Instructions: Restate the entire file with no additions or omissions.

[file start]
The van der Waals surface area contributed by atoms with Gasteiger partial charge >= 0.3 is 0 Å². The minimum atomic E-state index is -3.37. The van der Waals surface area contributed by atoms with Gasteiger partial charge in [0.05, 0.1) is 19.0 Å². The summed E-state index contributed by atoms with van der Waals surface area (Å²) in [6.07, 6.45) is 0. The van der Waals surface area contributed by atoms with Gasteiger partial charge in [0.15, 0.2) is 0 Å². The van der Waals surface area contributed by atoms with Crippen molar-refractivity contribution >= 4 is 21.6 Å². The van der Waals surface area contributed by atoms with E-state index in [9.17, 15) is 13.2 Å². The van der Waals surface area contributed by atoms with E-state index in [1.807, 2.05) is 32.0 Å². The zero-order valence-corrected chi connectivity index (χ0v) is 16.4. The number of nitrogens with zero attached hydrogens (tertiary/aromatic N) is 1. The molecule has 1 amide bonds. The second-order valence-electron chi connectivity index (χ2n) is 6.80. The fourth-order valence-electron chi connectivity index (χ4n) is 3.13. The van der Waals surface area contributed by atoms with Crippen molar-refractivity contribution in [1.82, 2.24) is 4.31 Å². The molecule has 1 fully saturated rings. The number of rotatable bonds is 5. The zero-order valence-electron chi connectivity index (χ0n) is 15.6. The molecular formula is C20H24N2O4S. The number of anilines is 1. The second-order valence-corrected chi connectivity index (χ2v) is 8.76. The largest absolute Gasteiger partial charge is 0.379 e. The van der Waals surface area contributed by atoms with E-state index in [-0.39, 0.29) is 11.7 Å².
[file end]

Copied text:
The van der Waals surface area contributed by atoms with Gasteiger partial charge >= 0.3 is 0 Å². The minimum atomic E-state index is -3.37. The van der Waals surface area contributed by atoms with Gasteiger partial charge in [0.05, 0.1) is 19.0 Å². The summed E-state index contributed by atoms with van der Waals surface area (Å²) in [6.07, 6.45) is 0. The van der Waals surface area contributed by atoms with Gasteiger partial charge in [0.15, 0.2) is 0 Å². The van der Waals surface area contributed by atoms with Crippen molar-refractivity contribution >= 4 is 21.6 Å². The van der Waals surface area contributed by atoms with E-state index in [9.17, 15) is 13.2 Å². The van der Waals surface area contributed by atoms with E-state index in [1.807, 2.05) is 32.0 Å². The zero-order valence-corrected chi connectivity index (χ0v) is 16.4. The number of nitrogens with zero attached hydrogens (tertiary/aromatic N) is 1. The molecule has 1 amide bonds. The second-order valence-electron chi connectivity index (χ2n) is 6.80. The fourth-order valence-electron chi connectivity index (χ4n) is 3.13. The van der Waals surface area contributed by atoms with Crippen molar-refractivity contribution in [1.82, 2.24) is 4.31 Å². The molecule has 1 fully saturated rings. The number of rotatable bonds is 5. The zero-order valence-electron chi connectivity index (χ0n) is 15.6. The molecular formula is C20H24N2O4S. The number of anilines is 1. The second-order valence-corrected chi connectivity index (χ2v) is 8.76. The largest absolute Gasteiger partial charge is 0.379 e. The van der Waals surface area contributed by atoms with E-state index in [-0.39, 0.29) is 11.7 Å².